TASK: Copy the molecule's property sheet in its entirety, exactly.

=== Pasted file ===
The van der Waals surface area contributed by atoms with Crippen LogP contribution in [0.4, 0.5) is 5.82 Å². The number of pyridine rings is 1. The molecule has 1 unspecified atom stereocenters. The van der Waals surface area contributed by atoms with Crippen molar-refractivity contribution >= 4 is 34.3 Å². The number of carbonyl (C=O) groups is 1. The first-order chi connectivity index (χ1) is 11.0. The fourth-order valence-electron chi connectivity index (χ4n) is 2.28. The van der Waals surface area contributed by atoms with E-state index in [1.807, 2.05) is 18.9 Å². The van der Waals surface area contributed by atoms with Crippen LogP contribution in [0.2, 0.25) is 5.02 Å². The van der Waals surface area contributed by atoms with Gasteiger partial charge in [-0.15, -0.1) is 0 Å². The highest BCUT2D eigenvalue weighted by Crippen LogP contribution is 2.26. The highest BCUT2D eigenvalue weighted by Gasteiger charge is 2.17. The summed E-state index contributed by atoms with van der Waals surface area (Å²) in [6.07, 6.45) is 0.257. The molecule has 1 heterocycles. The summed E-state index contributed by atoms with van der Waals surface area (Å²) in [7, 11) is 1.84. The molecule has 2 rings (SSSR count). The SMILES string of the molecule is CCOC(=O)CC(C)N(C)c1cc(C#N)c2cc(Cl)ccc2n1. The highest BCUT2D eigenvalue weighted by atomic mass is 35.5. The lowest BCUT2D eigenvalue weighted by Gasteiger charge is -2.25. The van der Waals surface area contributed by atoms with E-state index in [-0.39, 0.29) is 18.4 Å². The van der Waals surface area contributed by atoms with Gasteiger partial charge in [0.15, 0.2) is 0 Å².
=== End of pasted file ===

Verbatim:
The van der Waals surface area contributed by atoms with Crippen LogP contribution in [0.4, 0.5) is 5.82 Å². The number of pyridine rings is 1. The molecule has 1 unspecified atom stereocenters. The van der Waals surface area contributed by atoms with Crippen molar-refractivity contribution >= 4 is 34.3 Å². The number of carbonyl (C=O) groups is 1. The first-order chi connectivity index (χ1) is 11.0. The fourth-order valence-electron chi connectivity index (χ4n) is 2.28. The van der Waals surface area contributed by atoms with E-state index in [1.807, 2.05) is 18.9 Å². The van der Waals surface area contributed by atoms with Crippen LogP contribution in [0.2, 0.25) is 5.02 Å². The van der Waals surface area contributed by atoms with Gasteiger partial charge in [-0.15, -0.1) is 0 Å². The highest BCUT2D eigenvalue weighted by Crippen LogP contribution is 2.26. The highest BCUT2D eigenvalue weighted by Gasteiger charge is 2.17. The summed E-state index contributed by atoms with van der Waals surface area (Å²) in [6.07, 6.45) is 0.257. The molecule has 1 heterocycles. The summed E-state index contributed by atoms with van der Waals surface area (Å²) in [7, 11) is 1.84. The molecule has 2 rings (SSSR count). The SMILES string of the molecule is CCOC(=O)CC(C)N(C)c1cc(C#N)c2cc(Cl)ccc2n1. The highest BCUT2D eigenvalue weighted by atomic mass is 35.5. The lowest BCUT2D eigenvalue weighted by Gasteiger charge is -2.25. The van der Waals surface area contributed by atoms with E-state index in [-0.39, 0.29) is 18.4 Å². The van der Waals surface area contributed by atoms with Gasteiger partial charge in [0.15, 0.2) is 0 Å².